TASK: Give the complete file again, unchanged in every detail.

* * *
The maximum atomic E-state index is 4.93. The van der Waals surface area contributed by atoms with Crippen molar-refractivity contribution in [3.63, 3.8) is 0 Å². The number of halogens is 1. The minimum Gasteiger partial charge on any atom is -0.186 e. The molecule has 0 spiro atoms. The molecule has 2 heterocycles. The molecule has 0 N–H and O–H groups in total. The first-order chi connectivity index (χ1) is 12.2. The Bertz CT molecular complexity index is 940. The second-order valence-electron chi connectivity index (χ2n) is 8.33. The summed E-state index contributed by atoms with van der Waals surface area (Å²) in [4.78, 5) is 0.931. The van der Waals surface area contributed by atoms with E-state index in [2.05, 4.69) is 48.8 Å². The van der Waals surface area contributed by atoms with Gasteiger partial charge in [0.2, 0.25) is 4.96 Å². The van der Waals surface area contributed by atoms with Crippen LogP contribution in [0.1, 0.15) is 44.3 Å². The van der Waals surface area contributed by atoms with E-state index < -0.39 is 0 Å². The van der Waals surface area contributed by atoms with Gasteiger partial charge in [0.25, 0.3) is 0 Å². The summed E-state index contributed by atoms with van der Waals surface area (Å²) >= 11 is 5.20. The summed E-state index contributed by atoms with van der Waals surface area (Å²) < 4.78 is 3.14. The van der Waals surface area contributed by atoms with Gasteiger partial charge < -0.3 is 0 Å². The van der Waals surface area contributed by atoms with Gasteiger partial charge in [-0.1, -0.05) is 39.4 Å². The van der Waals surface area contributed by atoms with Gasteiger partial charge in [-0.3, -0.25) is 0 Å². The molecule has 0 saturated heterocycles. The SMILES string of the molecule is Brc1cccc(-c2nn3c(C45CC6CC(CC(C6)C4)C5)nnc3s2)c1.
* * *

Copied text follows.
The maximum atomic E-state index is 4.93. The van der Waals surface area contributed by atoms with Crippen molar-refractivity contribution in [3.63, 3.8) is 0 Å². The number of halogens is 1. The minimum Gasteiger partial charge on any atom is -0.186 e. The molecule has 0 spiro atoms. The molecule has 2 heterocycles. The molecule has 0 N–H and O–H groups in total. The first-order chi connectivity index (χ1) is 12.2. The Bertz CT molecular complexity index is 940. The second-order valence-electron chi connectivity index (χ2n) is 8.33. The summed E-state index contributed by atoms with van der Waals surface area (Å²) in [4.78, 5) is 0.931. The van der Waals surface area contributed by atoms with E-state index in [2.05, 4.69) is 48.8 Å². The van der Waals surface area contributed by atoms with Gasteiger partial charge in [0.2, 0.25) is 4.96 Å². The van der Waals surface area contributed by atoms with Crippen LogP contribution in [0.1, 0.15) is 44.3 Å². The van der Waals surface area contributed by atoms with E-state index < -0.39 is 0 Å². The van der Waals surface area contributed by atoms with Gasteiger partial charge in [0.25, 0.3) is 0 Å². The summed E-state index contributed by atoms with van der Waals surface area (Å²) >= 11 is 5.20. The summed E-state index contributed by atoms with van der Waals surface area (Å²) < 4.78 is 3.14. The van der Waals surface area contributed by atoms with Gasteiger partial charge < -0.3 is 0 Å². The van der Waals surface area contributed by atoms with Gasteiger partial charge in [-0.1, -0.05) is 39.4 Å². The van der Waals surface area contributed by atoms with Gasteiger partial charge in [-0.3, -0.25) is 0 Å². The molecule has 0 saturated heterocycles. The SMILES string of the molecule is Brc1cccc(-c2nn3c(C45CC6CC(CC(C6)C4)C5)nnc3s2)c1.